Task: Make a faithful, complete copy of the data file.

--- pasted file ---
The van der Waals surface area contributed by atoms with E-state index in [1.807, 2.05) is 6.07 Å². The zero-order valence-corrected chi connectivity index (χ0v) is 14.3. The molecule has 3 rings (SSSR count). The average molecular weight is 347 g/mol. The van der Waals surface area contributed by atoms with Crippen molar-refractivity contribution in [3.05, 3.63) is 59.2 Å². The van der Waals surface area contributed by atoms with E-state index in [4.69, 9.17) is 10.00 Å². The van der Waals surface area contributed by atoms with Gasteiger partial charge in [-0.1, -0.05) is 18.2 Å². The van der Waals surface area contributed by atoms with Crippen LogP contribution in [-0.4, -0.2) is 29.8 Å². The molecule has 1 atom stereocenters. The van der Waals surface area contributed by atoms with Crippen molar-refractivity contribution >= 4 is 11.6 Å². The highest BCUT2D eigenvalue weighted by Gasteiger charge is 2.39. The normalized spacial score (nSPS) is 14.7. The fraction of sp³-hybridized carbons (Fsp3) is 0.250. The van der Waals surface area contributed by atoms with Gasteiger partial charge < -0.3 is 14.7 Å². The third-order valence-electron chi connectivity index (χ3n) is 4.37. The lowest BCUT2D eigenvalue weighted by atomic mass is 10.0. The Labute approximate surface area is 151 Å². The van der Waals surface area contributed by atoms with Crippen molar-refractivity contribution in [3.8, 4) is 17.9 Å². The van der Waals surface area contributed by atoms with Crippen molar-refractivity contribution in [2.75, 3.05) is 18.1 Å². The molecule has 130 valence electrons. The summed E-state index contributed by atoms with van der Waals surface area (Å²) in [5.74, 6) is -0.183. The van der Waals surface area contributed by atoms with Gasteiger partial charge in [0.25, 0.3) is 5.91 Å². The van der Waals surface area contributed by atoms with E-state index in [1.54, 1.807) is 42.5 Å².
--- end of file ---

The van der Waals surface area contributed by atoms with E-state index in [1.807, 2.05) is 6.07 Å². The zero-order valence-corrected chi connectivity index (χ0v) is 14.3. The molecule has 3 rings (SSSR count). The average molecular weight is 347 g/mol. The van der Waals surface area contributed by atoms with Crippen molar-refractivity contribution in [3.05, 3.63) is 59.2 Å². The van der Waals surface area contributed by atoms with E-state index in [4.69, 9.17) is 10.00 Å². The van der Waals surface area contributed by atoms with Gasteiger partial charge in [-0.1, -0.05) is 18.2 Å². The van der Waals surface area contributed by atoms with Crippen LogP contribution in [-0.4, -0.2) is 29.8 Å². The molecule has 1 atom stereocenters. The van der Waals surface area contributed by atoms with Crippen molar-refractivity contribution >= 4 is 11.6 Å². The highest BCUT2D eigenvalue weighted by Gasteiger charge is 2.39. The normalized spacial score (nSPS) is 14.7. The fraction of sp³-hybridized carbons (Fsp3) is 0.250. The van der Waals surface area contributed by atoms with Gasteiger partial charge < -0.3 is 14.7 Å². The third-order valence-electron chi connectivity index (χ3n) is 4.37. The lowest BCUT2D eigenvalue weighted by atomic mass is 10.0. The Labute approximate surface area is 151 Å². The van der Waals surface area contributed by atoms with Crippen molar-refractivity contribution in [3.8, 4) is 17.9 Å². The van der Waals surface area contributed by atoms with Crippen molar-refractivity contribution in [2.75, 3.05) is 18.1 Å². The molecule has 130 valence electrons. The summed E-state index contributed by atoms with van der Waals surface area (Å²) in [5.74, 6) is -0.183. The van der Waals surface area contributed by atoms with Gasteiger partial charge in [0.25, 0.3) is 5.91 Å². The van der Waals surface area contributed by atoms with E-state index in [1.54, 1.807) is 42.5 Å².